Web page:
RubyConfBR recap

November 1, 2010

Last week I presented at Rubyconf here in Brazil. It was the first edition named Rubyconf, but the folks behind it already had a tradition with Rails Summit. It was a huge event, specially considering that the main focus was a programming language. I got no exact numbers, but people where talking about more than 600 attendants. The site still up and you can see for yourself that there was a lot of interesting people talking.

I was invited by Fabio Akita to speak about non-blocking I/O. It was the first time here in Brazil that I got the opportunity to talk of such topics, and I’m glad that all conferences I attended or presented this year had more technical topics than vendor related and superficial concepts related to methodologies.

I had the opportunity to talk with Jim Weirich and Blaine Cook about what they are doing, and other folks that I happen to see once in a while, even living in Brazil.

Nando Vieira‘s lightning talk was one of the best I saw, along with Blaine Cook talking about webfinger and Emerson Macedo about Node.JS

There goes my slide deck


It’s a big title, but the technology behind a simple collaborative editing textarea can be simple and interesting.

By using a derivative work from pubsub_ws along with diff match patch, it was possible to broadcast patches (yes, the same kind of patches you can create with diff -a) between peers using websockets and javascript.

The most interesting part is that I’m not a js expert, but I built the entire stack only using this language, from frontend to backend. There is also a patch to enable diff match patch to be used from node.js.

Here is the code

Fun with Redis

August 15, 2010

I’ve been using Redis for projects on and off for some time, and there are some little hacks I’ve been doing and never extracted from bigger projects. Yesterday I had to sit home for some time doing a job that involved some idle time waiting, so it was time to hack.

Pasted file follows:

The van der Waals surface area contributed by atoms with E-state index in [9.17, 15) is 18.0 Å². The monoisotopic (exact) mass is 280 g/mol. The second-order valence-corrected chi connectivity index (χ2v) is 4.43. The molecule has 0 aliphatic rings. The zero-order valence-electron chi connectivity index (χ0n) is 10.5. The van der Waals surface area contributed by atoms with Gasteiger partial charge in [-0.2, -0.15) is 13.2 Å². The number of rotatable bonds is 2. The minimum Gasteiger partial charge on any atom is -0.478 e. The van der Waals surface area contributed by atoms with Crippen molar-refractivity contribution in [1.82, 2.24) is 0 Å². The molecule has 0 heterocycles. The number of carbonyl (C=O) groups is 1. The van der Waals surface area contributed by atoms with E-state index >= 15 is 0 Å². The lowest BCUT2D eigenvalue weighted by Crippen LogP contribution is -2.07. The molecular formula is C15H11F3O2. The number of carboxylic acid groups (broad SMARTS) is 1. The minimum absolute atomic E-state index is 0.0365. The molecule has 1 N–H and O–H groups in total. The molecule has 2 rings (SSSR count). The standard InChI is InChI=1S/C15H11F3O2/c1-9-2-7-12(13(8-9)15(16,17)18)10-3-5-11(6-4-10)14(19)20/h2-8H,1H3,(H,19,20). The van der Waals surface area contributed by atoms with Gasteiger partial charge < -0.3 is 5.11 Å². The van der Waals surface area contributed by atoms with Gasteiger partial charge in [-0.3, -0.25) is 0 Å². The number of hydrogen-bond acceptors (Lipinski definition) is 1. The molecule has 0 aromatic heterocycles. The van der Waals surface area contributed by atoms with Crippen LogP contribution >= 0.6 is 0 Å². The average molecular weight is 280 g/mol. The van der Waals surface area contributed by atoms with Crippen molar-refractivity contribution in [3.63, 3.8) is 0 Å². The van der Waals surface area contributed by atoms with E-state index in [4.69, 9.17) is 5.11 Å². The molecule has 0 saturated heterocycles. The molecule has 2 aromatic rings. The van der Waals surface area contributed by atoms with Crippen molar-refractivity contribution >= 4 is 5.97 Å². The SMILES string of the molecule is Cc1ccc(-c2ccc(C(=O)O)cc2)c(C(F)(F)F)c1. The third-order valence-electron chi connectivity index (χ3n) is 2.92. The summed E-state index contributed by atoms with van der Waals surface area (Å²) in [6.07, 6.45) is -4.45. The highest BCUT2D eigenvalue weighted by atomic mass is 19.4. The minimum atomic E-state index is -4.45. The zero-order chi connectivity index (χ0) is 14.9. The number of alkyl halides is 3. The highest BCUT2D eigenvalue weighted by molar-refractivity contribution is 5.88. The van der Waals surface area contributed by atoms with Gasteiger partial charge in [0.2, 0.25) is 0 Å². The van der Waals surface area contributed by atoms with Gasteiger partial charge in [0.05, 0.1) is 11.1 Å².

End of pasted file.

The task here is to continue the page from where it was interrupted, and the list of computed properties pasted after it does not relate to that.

First, I nailed a small RestMQ using Sinatra and Redis. Here’s the gist for the first version, which already works nice along with RestMQ. You can use it to expose a small part of your broker to the outside world. Later, talking with a colleague at work, I changed it a bit and ended up having the whole queue list and hard/soft get (deletes the message or just reads it). Another gist.

Then it was time of extracting Message Queue and Load Balancing patterns from code to my branch of the Redis Cookbook . Apart from the basic algorithm for RestMQ, there is a pattern which I sometimes use to do load balancing and replica spreading. It uses scored sets and although it seems naive, works pretty well along with consistent hashing.

After that I fixed some issues on RestMQ and txredisapi, the first were related to configuration issues and the later related to publish/subscribe.

About Pub/Sub, I ended up extracting a small PubSub server using Websockets, Redis and Node.js. It was initially embedded in another proxy I tried for RestMQ but it works well alone. Check the code. A little bit of code twisting and it can turn into a very flexible actor-based library for node.js. And of course, the PubSub thingy can also use redis as a presence server.

/me deserves pizza

Node.js and COMET

January 31, 2010

Today I started to study node.js, for these last days there was a lot of interesting posts about it.

So to begin understanding it, I setup to port two COMET based examples I did back when I started using twisted to do it.

Note that this may contain javascript misconceptions, as I’m not experienced with it and my js idiom is more geared towards python than proper js.

The first example is a basic comet server which prints a string to each connected user

simple comet

The other example sends the result of twitter searchs to all connected users:

twitter and comet

Node.JS presents a different toolset to solve the current problems we have. It used the excellent libev, among V8 and other cool stuff, and JS is a very modern and flexible language (at least more than I thought about it when trying to do web stuff).